"The question whether objective truth can be attributed to human thinking is not a question of theory but is a practical question. Man must prove the truth, that is, the reality and power, the this-sidedness of his thinking in practice. The dispute over the reality or non-reality of thinking which is isolated from practice is a purely scholastic question.... Social life is essentially practical. All mysteries which mislead theory into mysticism find their rational solution in human practice and in the comprehension of this practice."

Marx assumed that sensations give us accurate copies of external reality, "mirror reflections of things." Once again skeptical observation and an orientation toward mastery of nature are prescribed as appropriate corollaries to the search for knowledge, which now took on the character of a revolutionary doctrine.

Marxism had several elements: dialectical philosophy, with its laws of transformation, unity of opposites and negation of the negation; the system of political economy, including the labor theory of value; and the theory of the State and revolution. The cornerstone of Marx' philosophical system was his theory of value: that labor alone creates it. Competition, he wrote, forces capitalists to accumulate private property, and to use technology to produce more goods. But an increase in the proportion of constant to variable capital reduces profits, and the number of capitalists decreases under competition as "one capitalist always kills many."

Weaker capitalists are progressively driven into the ranks of the wage-earners; the "misery, oppression, slavery, degradation and exploitation" of workers at capitalist hands escalates as more are driven into the industrial reserve army, where they must work for lower wages: "The monopoly of capital becomes a fetter upon the mode of production, which has sprung up and flourished along with, and under it. Centralization of the means of production and socialization of labor at last reach a point where they become incompatible with their capital packaging. This packaging is burst asunder. The knell of capitalist private property sounds. The expropriators are expropriated."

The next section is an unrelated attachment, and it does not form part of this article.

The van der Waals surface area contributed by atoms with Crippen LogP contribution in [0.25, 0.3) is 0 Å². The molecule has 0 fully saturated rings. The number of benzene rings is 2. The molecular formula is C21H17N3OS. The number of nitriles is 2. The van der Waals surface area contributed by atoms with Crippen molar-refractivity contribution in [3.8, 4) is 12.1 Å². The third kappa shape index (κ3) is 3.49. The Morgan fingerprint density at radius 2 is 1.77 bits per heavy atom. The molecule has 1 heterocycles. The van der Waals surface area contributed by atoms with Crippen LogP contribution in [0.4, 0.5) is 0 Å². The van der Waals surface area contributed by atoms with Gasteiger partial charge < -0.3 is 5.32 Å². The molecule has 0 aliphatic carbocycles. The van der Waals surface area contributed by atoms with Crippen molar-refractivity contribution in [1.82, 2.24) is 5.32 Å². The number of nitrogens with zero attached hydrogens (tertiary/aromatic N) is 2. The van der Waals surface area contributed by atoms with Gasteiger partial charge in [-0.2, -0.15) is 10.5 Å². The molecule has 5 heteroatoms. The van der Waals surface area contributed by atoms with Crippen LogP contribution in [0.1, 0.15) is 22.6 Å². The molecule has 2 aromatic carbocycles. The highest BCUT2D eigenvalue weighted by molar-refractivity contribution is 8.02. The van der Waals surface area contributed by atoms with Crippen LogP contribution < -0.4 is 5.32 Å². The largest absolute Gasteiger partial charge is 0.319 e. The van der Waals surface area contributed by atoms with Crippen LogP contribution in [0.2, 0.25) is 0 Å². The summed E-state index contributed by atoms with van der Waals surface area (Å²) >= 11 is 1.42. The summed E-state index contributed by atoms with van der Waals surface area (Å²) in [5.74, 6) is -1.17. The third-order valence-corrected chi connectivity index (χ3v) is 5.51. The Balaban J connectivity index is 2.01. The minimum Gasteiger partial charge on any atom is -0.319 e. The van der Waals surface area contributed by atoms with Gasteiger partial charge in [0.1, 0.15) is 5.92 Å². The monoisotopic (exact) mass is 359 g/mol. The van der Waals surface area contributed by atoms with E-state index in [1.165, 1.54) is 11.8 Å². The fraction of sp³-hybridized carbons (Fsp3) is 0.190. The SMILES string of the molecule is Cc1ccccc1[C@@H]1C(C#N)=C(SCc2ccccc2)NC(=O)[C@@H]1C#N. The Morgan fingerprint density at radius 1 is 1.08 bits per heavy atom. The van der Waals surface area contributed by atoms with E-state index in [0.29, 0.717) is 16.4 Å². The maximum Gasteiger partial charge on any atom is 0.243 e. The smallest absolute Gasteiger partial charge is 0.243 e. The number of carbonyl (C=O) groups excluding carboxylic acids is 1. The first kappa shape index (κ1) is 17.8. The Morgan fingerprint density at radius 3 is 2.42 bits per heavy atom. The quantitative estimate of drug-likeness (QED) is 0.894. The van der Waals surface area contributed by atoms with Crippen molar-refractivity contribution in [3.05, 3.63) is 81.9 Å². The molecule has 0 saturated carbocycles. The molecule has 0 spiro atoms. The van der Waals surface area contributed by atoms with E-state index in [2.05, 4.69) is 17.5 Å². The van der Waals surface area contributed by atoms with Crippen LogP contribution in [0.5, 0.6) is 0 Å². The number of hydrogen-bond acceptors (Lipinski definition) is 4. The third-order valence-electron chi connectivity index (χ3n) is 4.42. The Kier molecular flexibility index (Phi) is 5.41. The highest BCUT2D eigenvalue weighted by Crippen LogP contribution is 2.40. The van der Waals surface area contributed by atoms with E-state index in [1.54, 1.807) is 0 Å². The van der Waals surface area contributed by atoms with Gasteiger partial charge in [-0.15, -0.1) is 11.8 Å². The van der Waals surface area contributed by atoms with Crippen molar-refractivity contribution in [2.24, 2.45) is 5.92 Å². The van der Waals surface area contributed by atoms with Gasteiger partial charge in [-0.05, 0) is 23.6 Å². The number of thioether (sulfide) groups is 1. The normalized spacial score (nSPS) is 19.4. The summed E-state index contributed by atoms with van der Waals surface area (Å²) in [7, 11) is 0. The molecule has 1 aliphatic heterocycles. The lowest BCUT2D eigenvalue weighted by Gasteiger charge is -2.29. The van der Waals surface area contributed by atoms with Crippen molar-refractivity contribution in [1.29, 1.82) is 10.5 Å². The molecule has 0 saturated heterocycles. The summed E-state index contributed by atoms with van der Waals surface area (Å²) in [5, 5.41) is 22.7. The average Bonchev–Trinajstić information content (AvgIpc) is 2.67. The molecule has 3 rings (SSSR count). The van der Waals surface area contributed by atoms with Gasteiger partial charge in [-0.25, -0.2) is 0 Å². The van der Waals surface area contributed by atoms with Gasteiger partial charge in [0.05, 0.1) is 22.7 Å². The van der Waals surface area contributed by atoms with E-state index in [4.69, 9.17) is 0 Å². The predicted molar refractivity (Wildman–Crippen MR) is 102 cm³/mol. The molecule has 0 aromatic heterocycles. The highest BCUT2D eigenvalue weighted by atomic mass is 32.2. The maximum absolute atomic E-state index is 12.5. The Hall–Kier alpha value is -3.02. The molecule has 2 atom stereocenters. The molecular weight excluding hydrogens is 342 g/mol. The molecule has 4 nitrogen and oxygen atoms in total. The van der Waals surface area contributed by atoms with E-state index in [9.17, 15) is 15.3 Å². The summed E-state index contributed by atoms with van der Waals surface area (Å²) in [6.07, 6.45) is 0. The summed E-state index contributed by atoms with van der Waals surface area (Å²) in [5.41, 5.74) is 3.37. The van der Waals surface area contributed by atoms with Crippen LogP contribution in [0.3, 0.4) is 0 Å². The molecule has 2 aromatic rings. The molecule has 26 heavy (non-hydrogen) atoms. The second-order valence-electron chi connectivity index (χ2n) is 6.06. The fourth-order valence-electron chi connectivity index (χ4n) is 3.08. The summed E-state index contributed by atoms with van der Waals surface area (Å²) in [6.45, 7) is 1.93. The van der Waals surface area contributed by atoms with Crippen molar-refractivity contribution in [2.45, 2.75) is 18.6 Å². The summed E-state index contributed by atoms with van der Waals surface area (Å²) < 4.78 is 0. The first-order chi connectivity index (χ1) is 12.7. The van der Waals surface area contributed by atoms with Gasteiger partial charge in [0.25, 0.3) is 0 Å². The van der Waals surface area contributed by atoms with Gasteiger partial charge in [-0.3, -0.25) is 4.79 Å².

According to Marx, the combination of workers in a "cooperative form of labor-process" for their own protection will eventually create a force to destroy the capitalist system, strained to the limit largely through the replacement of humans by machines. Nevertheless, he favored increases in production tied to technological improvements, what he called "conscious technical application of science," and had no sympathy for inefficiency. Changes in the mode of production were for him the central determinants of social change, a force he assumed to be beyond human control. The value of humanity was therefore the net effect of its labor upon the economic system, an unfortunate capitulation to practice and betrayal of ongoing praxis. Since cultural change relied only on outer factors, a denigration of subjective life was clearly implied. The individual was the object and victim of external forces and institutions that could only be affected by "objective" experience and labor.

Materialism and dialectics compelled Marxists to attack idealist philosophy, demeaning its non-scientific basis, its so-called roots in ignorance, and its relation to religion, which he defined as mere quackery. Knowledge of the world, he was certain, isn’t conditioned by the senses, but rather is a jigsaw puzzle with a core of absolute truth that becomes more visible as knowledge increases. A crucial assumption of classic Marxism and its later variations was ultimate control by external "productive forces," leading to productive relations between human beings within an efficient and finally cooperative society.

In a classless society, mechanisms that have increased misery will eventually serve humanity. In relying on the destruction of past institutions to create a virtuous world, Marx also embraced the principle of "improvement through movement."

In the final years of the 19th century, unexamined faith in the promise of technology became a common theme. Scientific discovery was transforming the natural world into a machine-based environment. Scientific management basically restated renaissance rationalism, an old idea re-tailored for the new managers of the western world. Humanity was becoming the servant of forces it had unleashed.

Ironically, Karl Marx added his voice to this unfolding thesis. He assured the world that a technical cure could be applied to the spreading disease of mechanism.

Next: Conditional Ascension & Factual Fetishism

To read other chapters, go to Prisoners of the Real: An Odyssey